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MDG Summit: Day 1 Wrap-Up

Julia Ross's picture

Mali. Photo: © Curt Carnemark / World Bank

MDG Summit participants were off and running yesterday, speaking, blogging, Tweeting and texting from the main U.N. campus and at several marquee side events nearby.

A high-level “Education for All” advocacy session—focused on MDG 2, to achieve universal primary education—got the ball rolling, with Queen Rania of Jordan and former UK Prime Minister Gordon Brown speaking out for universal access to quality schooling.

How Strong is LAC’s China Connection?

Carlos Molina's picture

Authors: Emily Sinnott & John Nash

 

For Latin American and the Caribbean (LAC), there has been a substantial shift from exporting commodities to advanced economies to trading instead with emerging economies. China, in particular, has become an important destination market, with its share of commodity exports having grown tenfold since 1990 (from 0.8 percent in 1990 to 10 percent of total commodity exports in 2008).

 

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In our report on “Natural Resources in Latin America and the Caribbean: Beyond Booms and Busts?” we argue that one advantage of these changing trade patterns has been the important role that China’s demand for commodities played in the region’s economic rebound from the global crisis. While we are not alone in this view (see the CEPAL report on the drivers of the LAC recovery launched on September 2, 2010), there has been some anxiety in LAC that the region is going down the path of increased dependence on exports of raw materials with little value-added, while at the same time increasing its reliance on manufacturing imports from China.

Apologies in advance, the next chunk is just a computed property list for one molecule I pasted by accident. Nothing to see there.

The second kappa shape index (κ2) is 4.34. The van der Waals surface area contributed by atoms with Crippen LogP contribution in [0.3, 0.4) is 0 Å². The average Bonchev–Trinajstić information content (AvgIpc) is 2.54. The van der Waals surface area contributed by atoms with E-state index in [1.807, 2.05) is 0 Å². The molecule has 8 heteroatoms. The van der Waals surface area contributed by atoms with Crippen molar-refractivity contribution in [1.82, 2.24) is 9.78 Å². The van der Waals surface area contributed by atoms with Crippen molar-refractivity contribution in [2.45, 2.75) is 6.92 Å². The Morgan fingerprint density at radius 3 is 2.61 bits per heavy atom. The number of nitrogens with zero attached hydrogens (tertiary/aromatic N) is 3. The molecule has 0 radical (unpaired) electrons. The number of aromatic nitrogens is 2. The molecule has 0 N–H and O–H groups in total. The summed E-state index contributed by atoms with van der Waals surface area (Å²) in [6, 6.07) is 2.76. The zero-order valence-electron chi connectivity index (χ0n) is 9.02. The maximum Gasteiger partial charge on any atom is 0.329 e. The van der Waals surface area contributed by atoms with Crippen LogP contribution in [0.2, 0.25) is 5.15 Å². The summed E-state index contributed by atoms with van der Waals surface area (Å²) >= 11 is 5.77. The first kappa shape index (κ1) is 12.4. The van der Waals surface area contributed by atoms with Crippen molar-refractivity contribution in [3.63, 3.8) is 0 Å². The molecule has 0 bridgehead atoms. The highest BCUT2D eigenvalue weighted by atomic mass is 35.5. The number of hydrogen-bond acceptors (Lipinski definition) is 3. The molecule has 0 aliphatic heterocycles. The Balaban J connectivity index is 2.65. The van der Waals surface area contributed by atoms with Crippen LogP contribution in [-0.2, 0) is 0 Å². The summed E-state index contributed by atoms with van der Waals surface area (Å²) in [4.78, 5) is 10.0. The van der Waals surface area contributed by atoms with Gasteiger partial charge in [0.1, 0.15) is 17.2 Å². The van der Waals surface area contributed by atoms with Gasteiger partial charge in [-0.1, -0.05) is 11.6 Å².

Let's Get Loud: Mobilizing the Silent Majority

Anne-Katrin Arnold's picture

Ideally, governments and other decision makers should consider public opinion and let it guide them in designing policies that benefit the general public. Problematically, sometimes the opinion of the public simply cannot be heard. Sometimes this happens when a very loud minority drowns out the voices of the silent majority. In such cases, the opinion climate in a society may seem to be more radical than it actually is.

Nixon famously used the term "silent majority" when he appealed for support to what he perceived as the majority of American voters who did not publicly oppose the Vietnam War. He saw this group outclamored by a small but noisy minority that did protest. This was actually a clever strategic argument on Nixon's part. Noelle Neumann's Spiral of Silence, which we have introduced here on this blog, posits that most people would follow the majority because they don't want to be isolated in society. If one opinion is heard more and more often, it may be perceived as majority opinion, even though it isn't. And then, if it's become almost ubiquitous, it might be perceived as majority opinion and people may change their own opinions to fit this "opinion climate." This way, over time and with a lot of help from the media, a minority opinion, for instance an extreme political opinion, may actually become the opinion of the majority.